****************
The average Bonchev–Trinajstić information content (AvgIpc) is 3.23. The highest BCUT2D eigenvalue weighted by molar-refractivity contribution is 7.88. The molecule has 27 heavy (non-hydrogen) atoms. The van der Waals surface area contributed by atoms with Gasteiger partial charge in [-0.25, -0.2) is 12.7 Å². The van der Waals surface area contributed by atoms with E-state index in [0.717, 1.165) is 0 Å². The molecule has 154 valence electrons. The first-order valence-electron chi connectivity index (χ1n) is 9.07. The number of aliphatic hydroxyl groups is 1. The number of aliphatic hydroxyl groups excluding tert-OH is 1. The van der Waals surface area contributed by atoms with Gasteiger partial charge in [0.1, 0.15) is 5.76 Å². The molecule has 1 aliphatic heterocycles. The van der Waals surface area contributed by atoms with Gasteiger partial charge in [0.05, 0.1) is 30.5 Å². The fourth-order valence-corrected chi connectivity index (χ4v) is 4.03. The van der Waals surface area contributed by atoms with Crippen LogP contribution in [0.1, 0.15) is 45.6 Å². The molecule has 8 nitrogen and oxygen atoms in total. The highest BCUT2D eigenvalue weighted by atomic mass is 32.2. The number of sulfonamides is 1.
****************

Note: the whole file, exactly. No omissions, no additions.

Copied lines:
The average Bonchev–Trinajstić information content (AvgIpc) is 3.23. The highest BCUT2D eigenvalue weighted by molar-refractivity contribution is 7.88. The molecule has 27 heavy (non-hydrogen) atoms. The van der Waals surface area contributed by atoms with Gasteiger partial charge in [-0.25, -0.2) is 12.7 Å². The van der Waals surface area contributed by atoms with E-state index in [0.717, 1.165) is 0 Å². The molecule has 154 valence electrons. The first-order valence-electron chi connectivity index (χ1n) is 9.07. The number of aliphatic hydroxyl groups is 1. The number of aliphatic hydroxyl groups excluding tert-OH is 1. The van der Waals surface area contributed by atoms with Gasteiger partial charge in [0.1, 0.15) is 5.76 Å². The molecule has 1 aliphatic heterocycles. The van der Waals surface area contributed by atoms with Gasteiger partial charge in [0.05, 0.1) is 30.5 Å². The fourth-order valence-corrected chi connectivity index (χ4v) is 4.03. The van der Waals surface area contributed by atoms with Crippen LogP contribution in [0.1, 0.15) is 45.6 Å². The molecule has 8 nitrogen and oxygen atoms in total. The highest BCUT2D eigenvalue weighted by atomic mass is 32.2. The number of sulfonamides is 1.